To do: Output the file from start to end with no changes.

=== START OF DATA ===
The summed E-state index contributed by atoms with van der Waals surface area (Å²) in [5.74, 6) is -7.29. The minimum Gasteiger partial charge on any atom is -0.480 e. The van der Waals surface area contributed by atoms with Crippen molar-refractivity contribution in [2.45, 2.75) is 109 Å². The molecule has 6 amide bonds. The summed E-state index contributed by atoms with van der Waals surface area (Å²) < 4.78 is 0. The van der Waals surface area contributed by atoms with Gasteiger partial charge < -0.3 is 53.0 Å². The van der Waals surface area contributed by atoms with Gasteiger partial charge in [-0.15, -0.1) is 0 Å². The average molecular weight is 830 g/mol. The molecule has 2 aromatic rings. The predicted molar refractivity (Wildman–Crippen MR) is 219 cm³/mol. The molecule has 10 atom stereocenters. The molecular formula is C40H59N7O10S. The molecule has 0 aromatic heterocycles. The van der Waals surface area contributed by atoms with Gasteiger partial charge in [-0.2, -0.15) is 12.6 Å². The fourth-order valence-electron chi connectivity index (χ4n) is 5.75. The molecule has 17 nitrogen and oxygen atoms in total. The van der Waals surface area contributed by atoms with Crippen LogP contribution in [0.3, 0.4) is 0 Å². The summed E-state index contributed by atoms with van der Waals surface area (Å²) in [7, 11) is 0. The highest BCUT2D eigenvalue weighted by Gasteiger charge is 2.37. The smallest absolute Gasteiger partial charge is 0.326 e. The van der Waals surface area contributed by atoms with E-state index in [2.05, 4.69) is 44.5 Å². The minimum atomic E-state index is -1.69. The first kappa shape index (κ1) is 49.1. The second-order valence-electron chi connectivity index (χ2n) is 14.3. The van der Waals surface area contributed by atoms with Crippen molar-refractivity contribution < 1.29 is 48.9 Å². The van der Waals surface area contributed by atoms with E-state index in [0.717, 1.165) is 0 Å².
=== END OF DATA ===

The summed E-state index contributed by atoms with van der Waals surface area (Å²) in [5.74, 6) is -7.29. The minimum Gasteiger partial charge on any atom is -0.480 e. The van der Waals surface area contributed by atoms with Crippen molar-refractivity contribution in [2.45, 2.75) is 109 Å². The molecule has 6 amide bonds. The summed E-state index contributed by atoms with van der Waals surface area (Å²) < 4.78 is 0. The van der Waals surface area contributed by atoms with Gasteiger partial charge < -0.3 is 53.0 Å². The van der Waals surface area contributed by atoms with Gasteiger partial charge in [-0.15, -0.1) is 0 Å². The average molecular weight is 830 g/mol. The molecule has 2 aromatic rings. The predicted molar refractivity (Wildman–Crippen MR) is 219 cm³/mol. The molecule has 10 atom stereocenters. The molecular formula is C40H59N7O10S. The molecule has 0 aromatic heterocycles. The van der Waals surface area contributed by atoms with Gasteiger partial charge in [-0.2, -0.15) is 12.6 Å². The fourth-order valence-electron chi connectivity index (χ4n) is 5.75. The molecule has 17 nitrogen and oxygen atoms in total. The van der Waals surface area contributed by atoms with Crippen LogP contribution in [0.3, 0.4) is 0 Å². The summed E-state index contributed by atoms with van der Waals surface area (Å²) in [7, 11) is 0. The highest BCUT2D eigenvalue weighted by Gasteiger charge is 2.37. The smallest absolute Gasteiger partial charge is 0.326 e. The van der Waals surface area contributed by atoms with E-state index in [2.05, 4.69) is 44.5 Å². The minimum atomic E-state index is -1.69. The first kappa shape index (κ1) is 49.1. The second-order valence-electron chi connectivity index (χ2n) is 14.3. The van der Waals surface area contributed by atoms with Crippen molar-refractivity contribution < 1.29 is 48.9 Å². The van der Waals surface area contributed by atoms with E-state index in [0.717, 1.165) is 0 Å².